The Reserve Bank of India’s (RBI’s) decision to cut the cash reserve ratio (CRR) by 25 basis points (bp) in the mid-quarter monetary policy review on Monday may result in lowering the possibilities of further open market operations (OMOs) purchase auction of gilts by RBI in the near term.
CRR is the proportion of total deposits a bank has to park with RBI in cash. After the cut, the CRR is 4.5 per cent of the net demand and time liabilities, effective the fortnight beginning September 22.
The 25-bp cut in CRR will infuse liquidity worth Rs 17,000 crore in the banking system. “The CRR cut lowers the possibility that RBI would resume OMOs (open market operations) immediately. The lack of RBI demand for gilts in the near term is a short-term negative for gilts,” said Anubhuti Sahay and Nagaraj Kulkarni of Standard Chartered Bank. They, however, believe OMOs remain likely in the medium term and that should be supportive of gilts.
- 25-bp CRR cut to infuse Rs 17,000-cr liquidity
- OMOs expected to continue in the medium term, which will support gilts auction
- Liquidity pressures likely to build up gradually from November
- Economists expect further CRR cut of 25-50 basis points in FY13
Dhananjay Sinha, economist & strategist, Emkay Global Financial Services, concurred.
“In the short term, it would imply lower possibilities of OMOs. RBI has provided for Rs 17,000 crore of liquidity and that is in anticipation of liquidity tightening that may happen. So, to that extent, OMOs may not happen,” he said.
Under OMO purchase auctions, RBI purchases gilts in the open market to enhance liquidity in the banking system. In this financial year, it has infused Rs 54,573 crore worth of liquidity by way of OMOs.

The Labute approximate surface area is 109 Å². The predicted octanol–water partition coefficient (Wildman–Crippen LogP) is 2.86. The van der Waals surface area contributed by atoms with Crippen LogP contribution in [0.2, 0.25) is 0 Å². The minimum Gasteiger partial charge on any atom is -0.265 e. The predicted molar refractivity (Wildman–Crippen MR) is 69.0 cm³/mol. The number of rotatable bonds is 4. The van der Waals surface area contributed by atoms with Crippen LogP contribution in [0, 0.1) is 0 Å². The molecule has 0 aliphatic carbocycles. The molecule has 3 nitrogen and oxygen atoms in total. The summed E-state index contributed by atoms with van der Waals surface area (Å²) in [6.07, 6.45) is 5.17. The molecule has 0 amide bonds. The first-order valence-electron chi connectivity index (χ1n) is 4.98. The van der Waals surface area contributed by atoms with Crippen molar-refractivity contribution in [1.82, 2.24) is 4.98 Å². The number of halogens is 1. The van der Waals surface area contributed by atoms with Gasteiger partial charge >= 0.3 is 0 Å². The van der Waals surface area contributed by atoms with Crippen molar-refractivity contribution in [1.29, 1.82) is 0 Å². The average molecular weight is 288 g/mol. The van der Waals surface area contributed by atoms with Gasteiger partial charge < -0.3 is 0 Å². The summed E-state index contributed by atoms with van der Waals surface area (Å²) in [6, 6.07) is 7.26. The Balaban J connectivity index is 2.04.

Anjali Verma, economist at MF Global India, believes in the current financial year, RBI might conduct further OMO purchases worth Rs 70,000 crore. Before on Monday’s CRR cut, her expectation was OMO purchases worth Rs 80,000 crore.
However, a few economists believe the CRR cut is too meagre for lowering the possibilities of further OMOs in the near term.
“RBI will have to supplement this CRR reduction with OMOs because the rabi crop is expected to be much better this year, due to which agricultural loans will pick up in the second half,” said Rupa Rege Nitsure, chief economist, Bank of Baroda.
She also said the second half of 2012-13 is the busy season for companies; over and above that, if foreign direct investment comes in, some projects might take off.
These factors would result in credit demand picking up in the second half. Combined with the usual seasonality of advance tax outflows and high demand for currency in the festival season, it is going to create pressure on liquidity, said Nitsure.
According to Shubhada Rao, chief economist, YES Bank, with this CRR cut, the end-September liquidity deficit position is expected to improve towards Rs 40,000-50,000 crore from the Rs 60,000-70,000 crore expected earlier. Despite this improvement, liquidity pressures are likely to build up gradually from November and would still require around Rs 80,000-90,000 crore, primarily liquidity infusion. While a large part of this is expected to come in the form of OMOs, some CRR support in the form of a further 25-50 bp cut cannot be ruled out, said Rao in her report on Monday.